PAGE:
Expressões Idiomáticas e Provérbios


Expressões idiomáticas e provérbios ingleses que fazem uso de palavras que têm qualquer relação com a alimentação


“(a) pie in the sky”: Promises or hopes which are unrealistic and thus useless.

“(a) piece of cake”: something extremely easy.

“(as) nutty as fruitcake”:insane, crazy.

“(do a) slow burn”: (show) slowly increasing feelings of anger. Ex: I watched the customer doing a slow burn as the sales assistant continued to ignore him”.

“(have the) whip/upper hand": be in control

“(just about)do one’s nut”: Be extremely angry. Ex: When he saw what a mess the children had made of his car, he did his nut.

“(live off/on the) fat of the land”: (live in the) very best, most comfortable circumstances. Ex: He has plenty of money; he has been living off the fat of the land for years.

“(look as if) butter wouldn’t melt in one’s mouth”: Apparently, but not really very innocent or well-behaved. Ex: The little girl looked as if butter wouldn’t melt in her mouth, but she was actually very mischievious.

“(no) skin off one’s nose”: Something that has a bad effect, cause any worry on one. Ex: That book doesn’t belong to me so I don’t care what you do with it; it’s no skin off my nose if you cut it up.

“(the) upper crust (of)”: The highest social class.

“A bag of bones”: A very thin person.

“A baker’s dozen”: Thirteen.

“A bone of contention”: A subject of disagreement or argument.

“A bull in a china shop":An awkward, tactless or clumsy person.

“A cock-and-bull story”: An invented story, foolish and hard to believe.

“A dead heat”: Is applied to the result of a race or competition where two or more competitors are equally as good as each other, i.e., there is no winner.

“A Dutch treat”: Entertainment (a meal, a film) where each person pays his own share. ”To go Dutch”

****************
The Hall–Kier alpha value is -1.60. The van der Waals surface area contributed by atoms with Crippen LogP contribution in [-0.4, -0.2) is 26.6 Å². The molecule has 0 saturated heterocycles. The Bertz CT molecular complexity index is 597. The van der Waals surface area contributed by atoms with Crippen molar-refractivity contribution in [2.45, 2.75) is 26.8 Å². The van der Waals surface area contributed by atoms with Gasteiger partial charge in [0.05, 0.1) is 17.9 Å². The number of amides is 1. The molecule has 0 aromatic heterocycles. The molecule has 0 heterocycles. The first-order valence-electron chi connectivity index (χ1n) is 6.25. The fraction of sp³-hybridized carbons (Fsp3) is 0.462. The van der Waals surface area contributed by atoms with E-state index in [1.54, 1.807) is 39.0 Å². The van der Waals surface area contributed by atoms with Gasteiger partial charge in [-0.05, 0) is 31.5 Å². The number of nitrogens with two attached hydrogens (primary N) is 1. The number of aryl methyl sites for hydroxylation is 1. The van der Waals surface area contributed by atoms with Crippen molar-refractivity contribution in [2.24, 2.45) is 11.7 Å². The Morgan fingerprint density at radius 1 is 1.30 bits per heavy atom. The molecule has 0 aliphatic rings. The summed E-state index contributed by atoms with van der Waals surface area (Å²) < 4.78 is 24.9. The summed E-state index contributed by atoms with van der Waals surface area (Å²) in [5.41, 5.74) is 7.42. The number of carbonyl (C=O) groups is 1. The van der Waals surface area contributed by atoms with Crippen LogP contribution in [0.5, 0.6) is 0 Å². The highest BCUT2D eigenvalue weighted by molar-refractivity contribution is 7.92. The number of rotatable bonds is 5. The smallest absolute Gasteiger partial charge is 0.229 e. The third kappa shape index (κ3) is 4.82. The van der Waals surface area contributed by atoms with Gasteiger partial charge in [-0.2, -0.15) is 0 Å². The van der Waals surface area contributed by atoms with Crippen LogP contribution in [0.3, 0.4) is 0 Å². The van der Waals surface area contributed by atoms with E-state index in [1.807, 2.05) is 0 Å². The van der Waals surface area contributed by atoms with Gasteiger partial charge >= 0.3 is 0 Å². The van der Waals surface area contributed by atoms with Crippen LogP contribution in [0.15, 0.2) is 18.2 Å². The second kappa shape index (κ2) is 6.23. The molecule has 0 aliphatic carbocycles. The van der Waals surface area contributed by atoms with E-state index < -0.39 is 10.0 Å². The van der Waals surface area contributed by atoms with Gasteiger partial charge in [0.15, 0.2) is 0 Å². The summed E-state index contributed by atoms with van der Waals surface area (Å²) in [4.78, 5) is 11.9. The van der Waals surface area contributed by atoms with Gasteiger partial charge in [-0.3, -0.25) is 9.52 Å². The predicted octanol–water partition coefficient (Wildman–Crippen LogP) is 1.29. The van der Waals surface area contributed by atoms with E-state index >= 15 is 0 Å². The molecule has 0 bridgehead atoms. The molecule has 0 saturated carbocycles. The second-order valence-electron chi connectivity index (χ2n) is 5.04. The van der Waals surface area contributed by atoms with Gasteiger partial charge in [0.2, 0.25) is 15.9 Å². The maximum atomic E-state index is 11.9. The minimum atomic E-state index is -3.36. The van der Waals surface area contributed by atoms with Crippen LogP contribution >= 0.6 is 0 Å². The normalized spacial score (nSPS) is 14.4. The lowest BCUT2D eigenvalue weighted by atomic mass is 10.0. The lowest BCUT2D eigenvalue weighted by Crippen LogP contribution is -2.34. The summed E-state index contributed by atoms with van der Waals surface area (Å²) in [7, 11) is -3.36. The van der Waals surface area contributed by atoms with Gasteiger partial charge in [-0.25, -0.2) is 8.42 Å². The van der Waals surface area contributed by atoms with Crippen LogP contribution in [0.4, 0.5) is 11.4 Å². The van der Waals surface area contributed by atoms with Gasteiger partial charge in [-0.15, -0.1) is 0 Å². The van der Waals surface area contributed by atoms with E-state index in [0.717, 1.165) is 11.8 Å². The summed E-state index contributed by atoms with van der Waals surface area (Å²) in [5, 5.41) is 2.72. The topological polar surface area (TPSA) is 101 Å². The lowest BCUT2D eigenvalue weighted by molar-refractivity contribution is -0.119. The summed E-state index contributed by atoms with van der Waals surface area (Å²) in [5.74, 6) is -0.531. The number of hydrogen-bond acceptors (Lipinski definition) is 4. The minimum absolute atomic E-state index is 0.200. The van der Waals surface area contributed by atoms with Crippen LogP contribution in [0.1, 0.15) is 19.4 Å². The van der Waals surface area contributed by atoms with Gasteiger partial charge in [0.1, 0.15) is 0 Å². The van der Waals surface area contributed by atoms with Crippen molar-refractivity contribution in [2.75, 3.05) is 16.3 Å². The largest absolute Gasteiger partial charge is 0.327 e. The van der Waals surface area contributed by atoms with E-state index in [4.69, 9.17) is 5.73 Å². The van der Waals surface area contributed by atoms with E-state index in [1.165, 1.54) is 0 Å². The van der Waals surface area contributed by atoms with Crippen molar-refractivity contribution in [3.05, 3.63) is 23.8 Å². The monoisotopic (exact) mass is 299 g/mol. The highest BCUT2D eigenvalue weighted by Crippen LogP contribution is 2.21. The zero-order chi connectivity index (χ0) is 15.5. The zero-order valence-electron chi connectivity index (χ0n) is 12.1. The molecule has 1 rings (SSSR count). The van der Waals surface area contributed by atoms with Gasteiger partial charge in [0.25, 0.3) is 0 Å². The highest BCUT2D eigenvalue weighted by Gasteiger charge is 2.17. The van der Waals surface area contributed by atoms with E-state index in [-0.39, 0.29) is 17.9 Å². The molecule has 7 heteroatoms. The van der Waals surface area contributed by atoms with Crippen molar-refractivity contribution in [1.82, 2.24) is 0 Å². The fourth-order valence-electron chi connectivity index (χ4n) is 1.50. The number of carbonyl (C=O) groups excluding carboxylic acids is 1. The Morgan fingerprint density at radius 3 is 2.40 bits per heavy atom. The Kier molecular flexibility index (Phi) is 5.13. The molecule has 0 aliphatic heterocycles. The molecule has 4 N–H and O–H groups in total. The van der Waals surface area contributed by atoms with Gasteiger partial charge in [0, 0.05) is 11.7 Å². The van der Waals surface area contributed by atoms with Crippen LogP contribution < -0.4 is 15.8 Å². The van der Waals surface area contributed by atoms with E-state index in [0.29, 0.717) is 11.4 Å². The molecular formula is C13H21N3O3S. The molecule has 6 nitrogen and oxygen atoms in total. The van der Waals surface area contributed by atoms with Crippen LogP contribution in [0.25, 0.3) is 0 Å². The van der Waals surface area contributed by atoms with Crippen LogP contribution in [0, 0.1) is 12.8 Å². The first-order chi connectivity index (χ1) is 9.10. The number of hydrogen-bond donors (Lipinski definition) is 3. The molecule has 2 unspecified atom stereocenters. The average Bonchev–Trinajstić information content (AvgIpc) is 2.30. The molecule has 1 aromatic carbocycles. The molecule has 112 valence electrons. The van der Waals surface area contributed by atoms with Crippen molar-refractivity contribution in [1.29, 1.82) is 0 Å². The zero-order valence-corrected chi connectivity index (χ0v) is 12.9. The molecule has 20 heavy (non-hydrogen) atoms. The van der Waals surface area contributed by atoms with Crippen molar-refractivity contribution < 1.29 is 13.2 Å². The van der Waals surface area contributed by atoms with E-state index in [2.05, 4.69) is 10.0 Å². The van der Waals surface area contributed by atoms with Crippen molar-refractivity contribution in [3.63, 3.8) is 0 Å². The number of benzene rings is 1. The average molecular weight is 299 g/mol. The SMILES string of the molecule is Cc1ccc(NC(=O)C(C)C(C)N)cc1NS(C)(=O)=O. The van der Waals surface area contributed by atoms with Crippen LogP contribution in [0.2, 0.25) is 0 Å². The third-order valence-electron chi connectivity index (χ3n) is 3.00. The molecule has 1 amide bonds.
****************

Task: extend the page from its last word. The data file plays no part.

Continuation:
“A fish out of water”: A person who feels uncomfortable in his present surroundings.

“A flash in the pan”: Something which lasts only a short time; an effort or partial success which soon turns to failure; a short-lived outburst of enthusiasm for something.

“A hard nut to crack”: A difficult problem to solve or a difficult situation to deal with.

“a henpecked husband”: One who is dominated by his wife.

 “A hot potato”: An issue that is awkward and embarassing to deal with.

“A pretty kettle of fish”: A state of disorder, confusion, difficulty or trouble.

“A raw deal”: Unjust or harsh treatment.

“A red herring”: An unimportant or irrelevant matter which is introduced into a discussion to distract attention from the important matter which is being discussed.

“A round dozen”: A full dozen, neither more nor less than twelve.

“A run-of-the-mill job”: An average, ordinary, unexciting job.

“A sandwich course”(GB): A course of training with a period of practical work in between two full-time periods of study.

“A sausage-dog”(GB): a dachshund.

“A sitting duck”: A person or object that is easy to attack, injure, a good target.

“A storm in a tea-cup”: A lot of excitement and discussion about a trivial matter.

“A stuffed shirt”: A pompous, conceited person, extremely formal and old –fashioned. Syn: dullard.

“A sugar daddy”: A rich, elderly man who favours a young woman financially in return for special attentions.

“A wild goose chase”: A search for something which has no chance of being successful.

“A working lunch/dinner”: A meal at which the participants discuss business.

“An apple of discord”: The subject of envy or quarrel.

“An old salt”: An experienced sailor.

“As cool as a cucumber”: Used of a person who remains calm at a time of difficulty or danger.

“As different as chalk from cheese”: Very different. Ex: You would never believe that X and Y is brothers. They are as different as chalk from cheese.

“As flat as a pancake/ a board”: May be used of very flat countryside or any flat surface. They are also used (informal, uncomplimentary) of a woman’s flat figure.

“As keen as mustard”: Used of a person who is very critical and exact in his expectations or demands on others. It also means “eager to do something”.

“As like as two peas in a pod/beans”: Used to refer to two persons or things that are very much alike in appearance or character.

“As smooth/soft as butter”/ “As smooth as oil”: Used to describe something soft, creamy.

“As warm as toast”: Used of the way someone is clothed warmly in winter, or of a pleasantly warm room.

“Bite off more than one can chew”: Attempt to do more than one is able to. Ex: I’m trying to study for a degree while doing my normal work, and I’m afraid I may have bitten off more than I can chew.

“Bite the hand that feeds one”: Be ungrateful, turn against someone who has been helpful.

“Blow hot and cold”: Continually change one’s mind about something first being for it, then against it. Ex: I don’t know whether Joe is coming with us on the trip or not: he keeps blowing hot and cold about it.